Matt Towery

Let me start this column by saying I know I'm not God's gift to -- well, to anyone, unless maybe my mother.

Often, I fall into some luck and get something accomplished. At least as often, I goof up and find myself another step backward.

Come to think of it, everything I write in this column or in all my columns could be wrong.

I'm human.

Why the humility? Because I'd rather confess my shortcomings now than see my career and life crumble. Over the years, I've witnessed the lives of too many others fall apart, often shortly after it looked like they could do no wrong.

Take the Bush administration. It's had to back down or apologize more times in the past six months than in the previous six years. Most recently, it was over the alleged politically motivated dismissals of some U.S. attorneys. But that's just the latest example.

The president, for so long cocky and defiant, has apparently come to the painful realization that with friends and political associates like his, who needs enemies? Too many supposed allies have lied to him over the years. Now he seems to sense that his original confidence was built on faulty ground.

To Bush's credit, he looks to me to be one of only a few major public figures right now who have been able to swallow their pride and exhibit a change in attitude. It's been for the better.

Over the past 10 years, the Republican Party has been on a roll in state after state. Then -- perhaps predictably -- everybody seemed to get too big for their britches. Nonstop are now coming stories of this Republican governor or that throwing a fit in private, or defiantly making unpopular political appointments or public edicts.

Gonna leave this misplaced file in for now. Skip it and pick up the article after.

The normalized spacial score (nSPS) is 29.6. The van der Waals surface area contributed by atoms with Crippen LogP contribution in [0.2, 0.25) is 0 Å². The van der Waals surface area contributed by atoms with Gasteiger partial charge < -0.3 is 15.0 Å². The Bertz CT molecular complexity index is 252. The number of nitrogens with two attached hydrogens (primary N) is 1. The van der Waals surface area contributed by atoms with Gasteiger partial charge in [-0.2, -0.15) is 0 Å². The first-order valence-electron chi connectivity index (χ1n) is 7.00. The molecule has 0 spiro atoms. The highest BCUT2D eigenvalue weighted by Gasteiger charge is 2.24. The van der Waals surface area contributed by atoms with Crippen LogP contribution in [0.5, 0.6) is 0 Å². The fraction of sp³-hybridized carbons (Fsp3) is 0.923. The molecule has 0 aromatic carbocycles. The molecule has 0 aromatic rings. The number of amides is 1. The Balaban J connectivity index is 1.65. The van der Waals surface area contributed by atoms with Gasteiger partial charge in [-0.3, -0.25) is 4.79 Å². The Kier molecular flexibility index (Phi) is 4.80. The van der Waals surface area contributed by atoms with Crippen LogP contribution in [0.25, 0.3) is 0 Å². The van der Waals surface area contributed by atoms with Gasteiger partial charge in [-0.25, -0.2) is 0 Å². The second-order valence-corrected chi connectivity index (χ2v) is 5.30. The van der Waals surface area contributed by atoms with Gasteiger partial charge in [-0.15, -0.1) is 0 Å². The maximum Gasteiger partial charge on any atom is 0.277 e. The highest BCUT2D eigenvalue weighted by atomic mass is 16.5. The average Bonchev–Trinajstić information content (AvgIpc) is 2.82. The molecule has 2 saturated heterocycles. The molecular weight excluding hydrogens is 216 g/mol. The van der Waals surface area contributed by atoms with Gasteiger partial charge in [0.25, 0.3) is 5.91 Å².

Even state legislators have gotten into the act. In some GOP-controlled states, where Republican majority power is still a fairly new concept, top legislative leaders too often prance around their capitol buildings, dismissing the press, pushing blatantly unpopular bills, or opposing good and reasonable legislation on narrow philosophical grounds.

Even some outspoken and believed infallible media darlings have taken a tumble. Ann Coulter finally spewed one too many off-the-cuff mean comments. Now she's been tossed by many newspapers and must go to the "Martha Stewart School for Nice Makeovers."

Coulter wouldn't have been shot down by her own supporters had she been a little less pious and admitted that she is fallible, like the rest of us humans.

I don't want to wish her ill. We all misspeak and regret our comments. On the plus side, Ann's experience may prove instructive to all who tend to comment too harshly.

Matt Towery

Matt Towery is a pollster, attorney, businessman and former elected official. He served as campaign strategist for Congressional, Senate, and gubernatorial campaigns. His latest book is Newsvesting: Use News and Opinion to Grow Your Personal Wealth. Follow him on Twitter @MattTowery